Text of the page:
The Metcalf substation sits near a freeway outside San Jose, Calif. Some experts worry that substations farther from cities could face longer attacks because of their distance from police. Many sites aren't staffed and are protected by little more than chain-link fences and cameras.

While the prospect of a nationwide blackout because of sabotage might seem remote, small equipment failures have led to widespread power outages. In September 2011, for example, a failed transmission line in Arizona set off a chain reaction that created an outage affecting millions of people in the state and Southern California.

Sabotage could wreak worse havoc, experts said.

"The power grid, built over many decades in a benign environment, now faces a range of threats it was never designed to survive," said Paul Stockton, a former assistant secretary of defense and president of risk-assessment firm Cloud Peak Analytics. "That's got to be the focus going forward."
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Old 03-12-2014, 08:53 PM   #114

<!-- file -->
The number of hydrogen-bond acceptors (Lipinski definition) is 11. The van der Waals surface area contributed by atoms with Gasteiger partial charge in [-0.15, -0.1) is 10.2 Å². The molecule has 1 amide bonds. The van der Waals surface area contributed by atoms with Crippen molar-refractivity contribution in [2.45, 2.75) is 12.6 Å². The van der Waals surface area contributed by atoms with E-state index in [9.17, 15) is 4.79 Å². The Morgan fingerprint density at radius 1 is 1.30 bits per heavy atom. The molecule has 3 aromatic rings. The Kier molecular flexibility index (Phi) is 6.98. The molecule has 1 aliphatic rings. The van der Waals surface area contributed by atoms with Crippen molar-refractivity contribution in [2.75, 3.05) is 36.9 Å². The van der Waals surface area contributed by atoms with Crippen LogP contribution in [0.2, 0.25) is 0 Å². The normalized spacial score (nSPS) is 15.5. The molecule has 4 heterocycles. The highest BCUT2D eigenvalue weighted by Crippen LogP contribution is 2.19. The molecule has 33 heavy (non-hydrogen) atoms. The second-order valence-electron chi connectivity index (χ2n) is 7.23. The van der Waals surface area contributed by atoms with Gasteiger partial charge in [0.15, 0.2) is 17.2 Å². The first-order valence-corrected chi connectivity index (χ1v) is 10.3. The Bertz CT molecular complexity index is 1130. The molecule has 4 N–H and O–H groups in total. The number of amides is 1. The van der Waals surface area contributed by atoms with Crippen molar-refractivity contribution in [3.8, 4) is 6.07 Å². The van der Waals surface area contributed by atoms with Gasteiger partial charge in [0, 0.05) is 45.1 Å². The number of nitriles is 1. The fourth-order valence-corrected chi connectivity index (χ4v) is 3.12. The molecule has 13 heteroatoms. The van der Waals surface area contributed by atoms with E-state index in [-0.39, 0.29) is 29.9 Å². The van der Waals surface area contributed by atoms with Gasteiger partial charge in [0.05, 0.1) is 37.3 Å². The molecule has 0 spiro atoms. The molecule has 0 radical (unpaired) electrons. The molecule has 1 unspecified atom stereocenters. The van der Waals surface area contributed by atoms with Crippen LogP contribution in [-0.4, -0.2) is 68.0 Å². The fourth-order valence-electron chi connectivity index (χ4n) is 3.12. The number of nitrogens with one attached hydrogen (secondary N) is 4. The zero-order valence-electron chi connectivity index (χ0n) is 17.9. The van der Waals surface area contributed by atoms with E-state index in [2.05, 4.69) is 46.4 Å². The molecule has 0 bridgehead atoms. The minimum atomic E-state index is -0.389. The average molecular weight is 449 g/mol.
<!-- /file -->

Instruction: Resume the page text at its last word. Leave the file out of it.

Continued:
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I smell another 30 billion dollar a year agency being created

Homeland electric guard security
National power defenders
Zap.gov
Electrocrat patriots
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I agree with JonJon.
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Old 03-12-2014, 09:34 PM   #115
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I smell another 30 billion dollar a year agency being created

Homeland electric guard security
National power defenders
Zap.gov
Electrocrat patriots
The Power Rangers

The govt might save a little money since they won't have to design new uniforms for the new agency.

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Old 03-13-2014, 05:10 AM   #116
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Lol

So obvious. So good
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Old 03-13-2014, 07:49 AM   #117
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Leave it to the wall street journal to publish a way to successfully bring the US to its knees.

Thanks, Rupert.